• There is a small amount of filter to protect against instability. 
  • If the utility is unstable or goes down your Offline UPS System will switch to the inverter’s output to provide constant and a continuous power supply 

Offline UPS Advantages 

  • Your Offline UPS System is user-friendly and straightforward to operate 
  • Offline UPS is less expensive than the Online UPS option

Advantages of offline UPS 

  1. The efficiency of this system is high. This is because the charger is not constantly on.
  2. These are affordably priced.
  3. The internal controller is simpler.
  4. The power handling capacity of the charger is greatly decreased.
  5. Applications using offline UPS include emergency power supplies, printers, computers, EPABX, scanners, etc.

Often households opt for offline UPS systems than their online counterparts because of the higher energy efficiency and economical nature of the former. However, households that use highly critical loads should opt for the latter so that sensitive electrical appliances and data are protected. 

Those who are looking to buy UPS, either online or offline systems, are invited to make their purchases from Glowship, India’s largest online platform selling home utility solutions. We offer wide selection of top products from the reputed brands at the best possible prices. There are also a lot of other products like water pumps, solar solutions, LED lights, dewatering pumps, water softeners, water heaters, water purifiers, inverters, batteries, security solutions, and many more available with us.

Lower Cost Offline UPS generally, when on inverter/battery backup, provide a square/pseudo sine wave output waveform. Given the nature in which switch-mode power supplies used in modern computer/office systems draw power this type of output power waveform is usually more than adequate. In situations where a square/pseudo sine output waveform is not acceptable then true sine wave more expensive Offline or Online UPS are recommended.

Online UPS’s take the incoming AC mains supply and convert it to DC which feeds the battery and the load via the inverter. If the mains supply fails, then the batteries feed the load via the inverter with no interruption to the output supply at all. An Online system, by nature of the dual conversion design (AC-DC/DC-AC), ensures a far higher degree of isolation of the load from the irregularities on the mains supply. In general, Plug N Play Online systems are more expensive than similar Offline solutions because the inverter has to be rated for continuous operation.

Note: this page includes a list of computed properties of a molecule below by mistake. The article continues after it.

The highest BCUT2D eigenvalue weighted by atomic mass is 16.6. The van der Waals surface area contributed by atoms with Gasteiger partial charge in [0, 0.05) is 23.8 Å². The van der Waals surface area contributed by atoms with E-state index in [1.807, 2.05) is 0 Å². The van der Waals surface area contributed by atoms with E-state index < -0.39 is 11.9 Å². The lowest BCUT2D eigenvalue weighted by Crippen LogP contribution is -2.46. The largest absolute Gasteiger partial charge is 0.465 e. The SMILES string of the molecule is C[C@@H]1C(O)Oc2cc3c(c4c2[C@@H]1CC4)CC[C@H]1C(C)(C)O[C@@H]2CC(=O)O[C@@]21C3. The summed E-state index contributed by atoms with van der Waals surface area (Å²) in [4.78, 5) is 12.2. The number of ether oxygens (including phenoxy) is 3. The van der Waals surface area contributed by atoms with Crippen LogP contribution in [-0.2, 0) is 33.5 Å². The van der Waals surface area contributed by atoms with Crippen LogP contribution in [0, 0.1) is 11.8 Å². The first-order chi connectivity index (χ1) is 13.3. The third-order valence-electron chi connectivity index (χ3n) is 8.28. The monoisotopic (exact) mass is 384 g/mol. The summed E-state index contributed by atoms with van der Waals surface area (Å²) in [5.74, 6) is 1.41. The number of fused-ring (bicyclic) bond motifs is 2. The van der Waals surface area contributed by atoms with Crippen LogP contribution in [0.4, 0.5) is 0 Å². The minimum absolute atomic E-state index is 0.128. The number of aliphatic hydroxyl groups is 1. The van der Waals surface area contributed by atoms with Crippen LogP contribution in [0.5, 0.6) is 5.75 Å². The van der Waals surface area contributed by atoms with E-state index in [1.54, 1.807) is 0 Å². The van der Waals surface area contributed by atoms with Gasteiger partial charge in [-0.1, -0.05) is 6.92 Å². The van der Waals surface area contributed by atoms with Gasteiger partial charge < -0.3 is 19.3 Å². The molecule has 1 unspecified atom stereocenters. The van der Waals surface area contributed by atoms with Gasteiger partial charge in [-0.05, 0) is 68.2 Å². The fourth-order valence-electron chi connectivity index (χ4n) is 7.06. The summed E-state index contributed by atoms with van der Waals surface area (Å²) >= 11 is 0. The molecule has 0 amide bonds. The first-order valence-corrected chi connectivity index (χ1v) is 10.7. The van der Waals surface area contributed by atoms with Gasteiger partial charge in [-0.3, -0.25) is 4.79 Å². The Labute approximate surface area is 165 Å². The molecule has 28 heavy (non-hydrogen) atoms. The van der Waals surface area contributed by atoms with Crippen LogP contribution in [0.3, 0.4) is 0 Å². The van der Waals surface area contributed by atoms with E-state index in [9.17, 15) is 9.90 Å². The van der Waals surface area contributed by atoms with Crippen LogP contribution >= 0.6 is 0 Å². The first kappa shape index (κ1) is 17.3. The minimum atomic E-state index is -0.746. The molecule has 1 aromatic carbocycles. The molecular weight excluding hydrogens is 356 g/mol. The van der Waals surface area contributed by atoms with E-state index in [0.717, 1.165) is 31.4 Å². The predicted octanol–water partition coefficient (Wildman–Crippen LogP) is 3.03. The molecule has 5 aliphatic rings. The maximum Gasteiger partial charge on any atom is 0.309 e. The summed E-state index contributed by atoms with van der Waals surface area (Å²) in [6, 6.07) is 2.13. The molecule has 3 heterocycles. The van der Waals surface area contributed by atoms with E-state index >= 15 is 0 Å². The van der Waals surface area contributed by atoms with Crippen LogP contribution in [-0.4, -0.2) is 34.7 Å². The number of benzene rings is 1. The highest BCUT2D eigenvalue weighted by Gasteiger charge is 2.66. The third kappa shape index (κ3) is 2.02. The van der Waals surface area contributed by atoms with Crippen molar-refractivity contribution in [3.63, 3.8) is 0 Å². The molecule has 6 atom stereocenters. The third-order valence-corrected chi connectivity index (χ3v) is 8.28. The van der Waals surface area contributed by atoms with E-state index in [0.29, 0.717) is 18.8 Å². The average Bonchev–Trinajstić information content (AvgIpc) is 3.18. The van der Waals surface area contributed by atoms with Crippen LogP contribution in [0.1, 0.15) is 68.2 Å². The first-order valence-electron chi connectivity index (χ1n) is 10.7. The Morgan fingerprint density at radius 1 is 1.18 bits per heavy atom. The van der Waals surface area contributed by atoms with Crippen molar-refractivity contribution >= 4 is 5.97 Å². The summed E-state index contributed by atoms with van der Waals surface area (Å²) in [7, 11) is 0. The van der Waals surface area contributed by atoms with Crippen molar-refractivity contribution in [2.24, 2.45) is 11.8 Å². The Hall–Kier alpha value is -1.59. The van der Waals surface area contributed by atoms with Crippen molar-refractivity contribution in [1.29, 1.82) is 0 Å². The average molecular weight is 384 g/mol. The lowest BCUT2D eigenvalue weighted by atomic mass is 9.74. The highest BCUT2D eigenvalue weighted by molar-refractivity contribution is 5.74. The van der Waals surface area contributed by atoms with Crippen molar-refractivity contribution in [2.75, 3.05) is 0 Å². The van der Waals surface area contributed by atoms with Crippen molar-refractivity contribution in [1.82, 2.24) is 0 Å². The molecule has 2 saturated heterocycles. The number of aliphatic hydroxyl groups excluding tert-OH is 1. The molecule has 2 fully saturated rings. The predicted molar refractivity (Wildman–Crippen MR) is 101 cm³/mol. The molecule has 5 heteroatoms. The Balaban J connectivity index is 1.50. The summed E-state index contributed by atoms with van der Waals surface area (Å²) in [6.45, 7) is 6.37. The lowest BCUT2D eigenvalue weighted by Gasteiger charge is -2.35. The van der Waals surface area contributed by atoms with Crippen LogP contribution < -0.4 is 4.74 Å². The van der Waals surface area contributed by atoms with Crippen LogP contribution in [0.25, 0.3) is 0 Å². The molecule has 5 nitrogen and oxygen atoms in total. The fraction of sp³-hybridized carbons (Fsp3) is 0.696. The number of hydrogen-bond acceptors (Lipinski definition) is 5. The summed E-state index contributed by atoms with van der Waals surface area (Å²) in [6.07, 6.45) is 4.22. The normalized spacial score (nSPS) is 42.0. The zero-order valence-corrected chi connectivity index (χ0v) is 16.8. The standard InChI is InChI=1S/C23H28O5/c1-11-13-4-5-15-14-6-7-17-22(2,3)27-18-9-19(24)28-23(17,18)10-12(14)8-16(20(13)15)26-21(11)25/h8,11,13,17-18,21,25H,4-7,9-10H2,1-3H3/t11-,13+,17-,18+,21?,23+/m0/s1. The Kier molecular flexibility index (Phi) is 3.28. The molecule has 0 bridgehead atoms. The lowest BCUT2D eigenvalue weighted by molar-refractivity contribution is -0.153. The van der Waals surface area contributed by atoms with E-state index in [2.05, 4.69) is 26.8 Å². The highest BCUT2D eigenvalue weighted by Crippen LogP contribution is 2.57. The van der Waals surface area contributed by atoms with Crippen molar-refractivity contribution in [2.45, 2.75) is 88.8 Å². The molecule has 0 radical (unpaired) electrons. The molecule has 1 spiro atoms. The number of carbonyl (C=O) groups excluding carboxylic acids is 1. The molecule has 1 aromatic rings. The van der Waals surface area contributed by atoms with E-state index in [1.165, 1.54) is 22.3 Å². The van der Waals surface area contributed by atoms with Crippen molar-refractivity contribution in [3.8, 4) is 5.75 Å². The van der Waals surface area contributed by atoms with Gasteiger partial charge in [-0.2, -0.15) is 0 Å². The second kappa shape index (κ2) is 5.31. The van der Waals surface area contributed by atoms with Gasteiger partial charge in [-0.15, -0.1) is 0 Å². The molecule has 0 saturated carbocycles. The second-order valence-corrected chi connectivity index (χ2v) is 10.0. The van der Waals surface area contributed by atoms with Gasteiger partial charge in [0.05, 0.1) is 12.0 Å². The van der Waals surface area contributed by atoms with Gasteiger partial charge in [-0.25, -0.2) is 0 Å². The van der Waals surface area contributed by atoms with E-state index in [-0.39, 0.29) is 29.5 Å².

SA Is Ramping Up Its Green Credentials

South Africa is moving forward by ramping up its green credentials by making a difference through the unpacking of numerous solarpowered projects. 

Businesses, individuals and the Government Energy Independent Power Producer Procurement Programme (REIPP) are making a difference together and is well on its way to becoming one of the world’s leaders in renewable energy. 

Here are some of the awe-inspiring strides that South Africa has made towards greening the environment 

The De Aar Solar Farm in the Northern Cape 

The De Aar Solar Farm is South Africa’s largest solar plant which is based just outside the town of De Aar. This solar power plant uses a whopping 167 580 amorphous silicon thin-film photovoltaic panels. Not only is it the largest solar farm in South Africa but the largest to be completed in the Southern Hemisphere, the Middle East and Africa. 

The Northern Cape is one of the hottest spots in South Africa which has some of the highest levels of irradiation levels across the globe; it is often referred to as a solar centre or hotbed. The farm generates an impressive 332 000 MWh. 

In the region of about 2 000 jobs were created as a result of this project during construction and 100 employees are still employed. 

George Airport – the first solar-powered airport on the continent of Africa 

  • George Airport is situated between Port Elizabeth and Cape Town 
  • Most of the energy that is utilised by this airport will be derived from a 200 square metre solar power plant that is situated on the grounds of the airport 
  • This solar power facility is made up of 3 000 photovoltaic components and over time the solar capacity will be able to deliver 750 kW of power when it reaches its full potential 
  • The project was created as part of the Department of Transport’s committing to lowering the load on the power grid with a view to creating sustainable facilities 

The South African Government is making inroads by using solar power and wind power to transform South Africa resulting in fewer emissions and a low-carbon, climateresistant economy. Solar and wind power, by comparison to using power from the grid, is already producing power at a lower cost.